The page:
The Good of Privilege

starfishI am privileged.  Through the extraordinary luck of my birth, I have had tremendous advantages in building my life – and caring for myself and my family.

My advantages come from being born:

  • in a stable, wealthy country with civil rights and freedoms
  • white (the race of the ruling elite in this country)
  • with good physical and mental health
  • to stable, caring, educated, and economically secure parents
  • in a safe community, with access to good education
  • with an intellect and learning style that conforms to what our society – in this moment – rewards

I can’t take credit for any of these – I’ve been lucky in genetics and circumstance – yet they are the foundation of my life.  Have I worked hard?  Yes – but my achievements have been possible because of the inherent advantages I started with.  Have I overcome challenges?  Of course – but my position of privilege has always provided support and a safety net.  Are there people more privileged than I?  Absolutely.  There are many born with greater wealth, talent and/or power in our society – who are able to leverage those to accrue even more.  But this in no way diminishes the benefits that I’ve enjoyed.

Examining issues of privilege can help us understand the fundamental inequities of our society and world.  But such discussions are often freighted with blame and resentment, defensiveness and guilt.   Blame and resentment on the part of those whose injuries and indignities have long been ignored and unheard.  Defensiveness by  those who don’t want to believe that they have somehow benefitted from an unjust system – that they might not be “entitled” to the good in their lives – especially when they feel overwhelmed by their own hardships (which are a part of even the most privileged life) or the need to further improve their circumstances.  Guilt on the part of those who see the unfairness, who don’t want to be oppressors, but don’t know what to do in the face of it.

Compassion always starts with seeing things as they are – which includes a clear-eyed understanding of privilege in all its forms.  There are no easy answers, but not being able to “fix it” is not an excuse for turning a blind eye.

I’ve thought a lot about the “what can I do?” question.   I still don’t have a sufficient answer, but the following list might be a place to begin:

  • Own our privilege: Acknowledge our advantages and be grateful for them.  Recognize that they mean we are lucky – not special.
  • Notice injustice in all its forms: Look around and see whose lives are harder than ours.  Put ourselves in their shoes and recognize the hardships they face that we do not.
  • Listen deeply to the aggrieved: When people complain of harassment, bigotry, and discrimination, take those complaints seriously and make it our business to learn more about the specifics of their experience.  Explore and think deeply about the conditions that contribute to their circumstances.
  • Acknowledge that our lifestyles are built on the backs of the underpaid: Our food supply, recreation, retail goods, and public services are dependent upon the hard (sometimes dangerous) low wage work of those who will never be able to approach our standard of living – and are often subject to discrimination and bigotry to boot. Why is it that our time and efforts are worth so much more than theirs?  How is it that we deserve cheap food and goods, and low taxes, at the expense of their wellbeing?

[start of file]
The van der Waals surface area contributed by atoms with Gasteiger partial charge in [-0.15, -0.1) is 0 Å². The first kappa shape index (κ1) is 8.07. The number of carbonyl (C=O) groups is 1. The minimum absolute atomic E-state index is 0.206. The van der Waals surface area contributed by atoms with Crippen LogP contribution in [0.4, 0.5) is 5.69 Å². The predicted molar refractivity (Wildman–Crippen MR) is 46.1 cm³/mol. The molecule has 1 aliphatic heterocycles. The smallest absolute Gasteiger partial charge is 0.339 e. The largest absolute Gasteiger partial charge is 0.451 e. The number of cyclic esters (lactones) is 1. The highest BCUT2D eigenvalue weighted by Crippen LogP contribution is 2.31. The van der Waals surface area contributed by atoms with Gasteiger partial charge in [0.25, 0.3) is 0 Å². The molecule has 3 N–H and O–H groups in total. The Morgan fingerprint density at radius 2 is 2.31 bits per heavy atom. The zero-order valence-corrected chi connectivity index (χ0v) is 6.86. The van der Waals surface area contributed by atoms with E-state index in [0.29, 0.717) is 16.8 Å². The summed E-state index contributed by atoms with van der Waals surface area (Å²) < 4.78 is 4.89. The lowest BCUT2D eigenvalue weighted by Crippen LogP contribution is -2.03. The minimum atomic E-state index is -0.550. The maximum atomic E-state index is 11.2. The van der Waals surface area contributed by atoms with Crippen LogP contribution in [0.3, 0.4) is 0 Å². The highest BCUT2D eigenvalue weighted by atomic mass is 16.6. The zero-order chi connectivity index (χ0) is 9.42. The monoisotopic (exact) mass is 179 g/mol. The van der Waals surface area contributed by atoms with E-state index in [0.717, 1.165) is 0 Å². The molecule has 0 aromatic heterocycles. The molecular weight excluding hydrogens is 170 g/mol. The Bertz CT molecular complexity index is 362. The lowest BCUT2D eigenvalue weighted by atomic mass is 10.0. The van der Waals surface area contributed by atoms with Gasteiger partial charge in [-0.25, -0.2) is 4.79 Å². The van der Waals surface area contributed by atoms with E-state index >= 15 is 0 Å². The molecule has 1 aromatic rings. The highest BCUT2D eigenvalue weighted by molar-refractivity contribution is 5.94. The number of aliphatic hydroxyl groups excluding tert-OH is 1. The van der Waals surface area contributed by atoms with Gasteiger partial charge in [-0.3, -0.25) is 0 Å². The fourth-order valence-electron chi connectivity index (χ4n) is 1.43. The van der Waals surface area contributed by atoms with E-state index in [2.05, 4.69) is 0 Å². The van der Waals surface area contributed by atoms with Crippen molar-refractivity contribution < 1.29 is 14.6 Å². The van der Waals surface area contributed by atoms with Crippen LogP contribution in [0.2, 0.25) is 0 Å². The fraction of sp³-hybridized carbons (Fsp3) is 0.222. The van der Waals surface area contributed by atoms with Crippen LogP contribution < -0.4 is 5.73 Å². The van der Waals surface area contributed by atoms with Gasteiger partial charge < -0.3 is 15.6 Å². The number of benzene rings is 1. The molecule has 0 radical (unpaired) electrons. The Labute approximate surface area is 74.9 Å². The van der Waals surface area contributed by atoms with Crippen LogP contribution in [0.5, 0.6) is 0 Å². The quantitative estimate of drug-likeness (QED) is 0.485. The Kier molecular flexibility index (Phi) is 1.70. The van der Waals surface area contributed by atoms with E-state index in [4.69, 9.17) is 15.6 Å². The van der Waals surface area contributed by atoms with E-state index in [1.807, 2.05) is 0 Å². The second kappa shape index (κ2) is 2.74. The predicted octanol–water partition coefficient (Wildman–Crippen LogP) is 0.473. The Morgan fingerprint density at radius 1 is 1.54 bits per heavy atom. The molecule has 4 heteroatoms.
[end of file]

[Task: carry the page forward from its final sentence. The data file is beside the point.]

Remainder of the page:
• See – and treat with dignity and respect – those less privileged than us. Hold them as our equals in all interactions, and worthy of kindness, interest, sincerity, and gratitude.
  • Stand up for and protect the vulnerable when we see they are being threatened – whether by individuals, institutions, or policies.
  • Ask how we can help: Find a community or cause in which you can become personally involved, working directly with those in need. Care and understanding come only through relationships; true solutions come only from those experiencing the problems.
  • Leverage our privilege – our education, our social connections, our affluence – to serve those in need and those seeking change.
  • Speak openly about all of the above, so that others can come to see and understand the dynamics of privilege and how the costs of our social and economic structures are borne by the least powerful.

If you are reading this, you enjoy some level of privilege – chances are you share at least some of the traits I’ve listed above for myself.  Certainly you have internet access – and leisure time sufficient to use it.  You are educated and civically engaged.

Use that privilege to make the world a more just, more compassionate place.  There are infinite ways to make a difference – many hands and voices needed.  Help for individuals and families; activism to change the system.  All are vital.

It’s like the story of the boy with the star fish – After a big storm left a vast beach littered with starfish, a young boy was found walking along picking up one at a time, throwing them into the sea so they wouldn’t die in the sun.   When told, “There must be tens of thousands of starfish on this beach – you won’t really be able to make much of a difference,” he replied by picking up yet another and throwing it as far as he could into the ocean. He then turned, smiled and said, “It made a difference to that one!”

We must work to address the underlying problems – to keep the starfish from washing up on the beach in the first place.  But in the meantime, we must try to help each individual that we can to feel safe and valued and able to achieve his or her potential. That would be a powerful use of our privilege.

 

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